Last updated: April 8, 2021
Role of Women at the Springfield Armory
- Grade Level:
- Middle School: Sixth Grade through Eighth Grade
- Literacy and Language Arts,Social Studies
- Lesson Duration:
- 90 Minutes
- Common Core Standards:
- 6-8.RH.1, 6-8.RH.4, 6-8.RH.8
- Thinking Skills:
- Remembering: Recalling or recognizing information ideas, and principles. Understanding: Understand the main idea of material heard, viewed, or read. Interpret or summarize the ideas in own words. Analyzing: Break down a concept or idea into parts and show the relationships among the parts.
What role did women play at the Springfield Armory? How did the views on women working at the Armory change over time?
1. Analyze primary sources.
2. Compare and contrast primary sources.
3. Explain the role women played at Springfield Armory, specifically during WWII.
4. Use evidence from a text to support answers.
5. Describe the point of view of an author.
While Springfield Armory operated as a federal armory from 1794 until 1968, the workforce was mostly men. It was not until 1917, during World War I, that women were hired to work in the shops. Most of the women were laid off after the war ended, but the demand for female workers increased dramatically during World War II because of men enlisting in the military. It was with great reluctance that women were recruited, as evidenced by the Do Now article, but they became an integral part of the Armory workforce, and proved themselves equally capable, if not superior to their male counterparts in all of the jobs at the Armory.
This lesson/activity is designed to either be taught or assigned virtually. It can also be taught in person. The only supplies that need to be gathered are copies of the activities if being done in person. In addition, if being done in person, the teacher may want to have copies of the newspaper article printed out for students to share from class to class, in order to cut down on the number of copies to be made.
Using a page from the Springfield Republican, students will analyze the photos and text to learn about the women who worked at Springfield Armory.
This worksheet guides students though a series of activities examining the role of women at Springfield Armory.
This worksheet guides students though a series of activities examining the role of women at Springfield Armory. This is a modified version for struggling learners.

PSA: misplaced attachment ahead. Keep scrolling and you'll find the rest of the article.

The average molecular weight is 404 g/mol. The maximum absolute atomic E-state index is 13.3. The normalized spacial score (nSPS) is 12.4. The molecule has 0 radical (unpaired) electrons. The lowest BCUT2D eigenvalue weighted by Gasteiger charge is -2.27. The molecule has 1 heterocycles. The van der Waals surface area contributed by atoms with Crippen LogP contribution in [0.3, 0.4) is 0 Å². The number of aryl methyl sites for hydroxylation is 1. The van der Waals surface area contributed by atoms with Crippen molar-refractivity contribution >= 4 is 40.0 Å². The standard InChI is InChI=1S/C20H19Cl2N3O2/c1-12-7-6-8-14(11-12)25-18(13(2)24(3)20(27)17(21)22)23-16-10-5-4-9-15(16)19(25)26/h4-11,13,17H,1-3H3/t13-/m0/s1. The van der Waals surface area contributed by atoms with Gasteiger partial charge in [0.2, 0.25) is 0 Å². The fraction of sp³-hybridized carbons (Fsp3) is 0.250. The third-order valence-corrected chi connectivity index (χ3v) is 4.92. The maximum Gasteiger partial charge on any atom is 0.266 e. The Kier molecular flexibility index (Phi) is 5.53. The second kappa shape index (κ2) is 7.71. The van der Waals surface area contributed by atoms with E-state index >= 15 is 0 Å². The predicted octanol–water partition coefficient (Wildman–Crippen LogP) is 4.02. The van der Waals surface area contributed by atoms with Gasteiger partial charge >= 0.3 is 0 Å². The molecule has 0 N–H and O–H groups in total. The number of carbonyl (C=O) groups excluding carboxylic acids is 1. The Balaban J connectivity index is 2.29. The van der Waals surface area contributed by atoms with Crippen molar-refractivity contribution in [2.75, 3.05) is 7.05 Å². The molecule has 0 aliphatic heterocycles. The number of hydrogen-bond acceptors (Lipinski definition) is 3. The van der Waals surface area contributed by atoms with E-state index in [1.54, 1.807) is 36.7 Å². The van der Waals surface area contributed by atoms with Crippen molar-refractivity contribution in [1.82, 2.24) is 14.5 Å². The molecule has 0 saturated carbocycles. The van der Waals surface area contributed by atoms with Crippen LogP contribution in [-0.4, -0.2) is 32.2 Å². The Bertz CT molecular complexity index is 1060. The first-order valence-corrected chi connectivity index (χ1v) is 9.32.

Step One: (before beginning lesson)
Ask the students to recall what kind of work was done at Springfield Armory. (producing weapons for the United States military.)
Ask the students what they know about World War II. Answers will vary. Be sure to mention that the United States was involved in the conflict from 1941-1945. Over 16 million US soldiers fought in this conflict.
Tell students that the lesson is about how the workforce at Springfield Armory was affected during World War II.
Step Two: (10 minutes)
Give the students copies of the Do Now. Either read the short article out loud to them, ask for student volunteers to read, or have them read the article silently. Then, give them about 3 minutes or so to answer the questions. You may want to ask for volunteers to share answers.
The teacher may have a small discussion about how the roles of women in society were different in 1940’s than today, but the lesson elaborates on this theme, so do not go into too much detail.
Step 3: (5 minutes)
Remind students what a primary source is, as that is what they are going to use to complete the activities with this lesson. Then, give students a copy of the lesson activities and a copy of the Sunday Republican article from Oct 11, 1942.
Step 4: (20 minutes) Activity One
Students will complete the Women at the Springfield Armory Photograph Analysis, which requires them to take a closer look at the 6 photographs in the newspaper article. They should not be reading the article until the photograph analysis is complete.
Students may complete this activity independently, with a partner, or in a teacher-led group, depending on their ability.
Step 5: (30 minutes) Activity Two
Students will complete the Women at the Springfield Armory Article Analysis. Students will need to read the newspaper article to answer the questions.
Students may complete this activity independently or with a partner. The teacher may read the article out loud with the students.
Step 6: (10 minutes)
Students will complete the Exit Ticker/Summarizer. In a few sentences, using information from the article, they will explain if women had a positive or negative impact on the Springfield Armory.
The teacher may read the question/prompt to the students to check for understanding.
Ordnance – military weapons, ammunition, etc.
Forge – a special fireplace, hearth, or furnace in which metal is heated before shaping.
Stenographer – a person who specializes in taking notes in shorthand (using abbreviations)
Milling – an act or process of producing shaped surfaces with a machine.
Foreman - a person in charge of a particular department, group of workers, etc., as in a factory
Aptitude - capability; ability; acquired capacity for something; talent
Supports for Struggling Learners
A modified version of the activity has been included for struggling learners.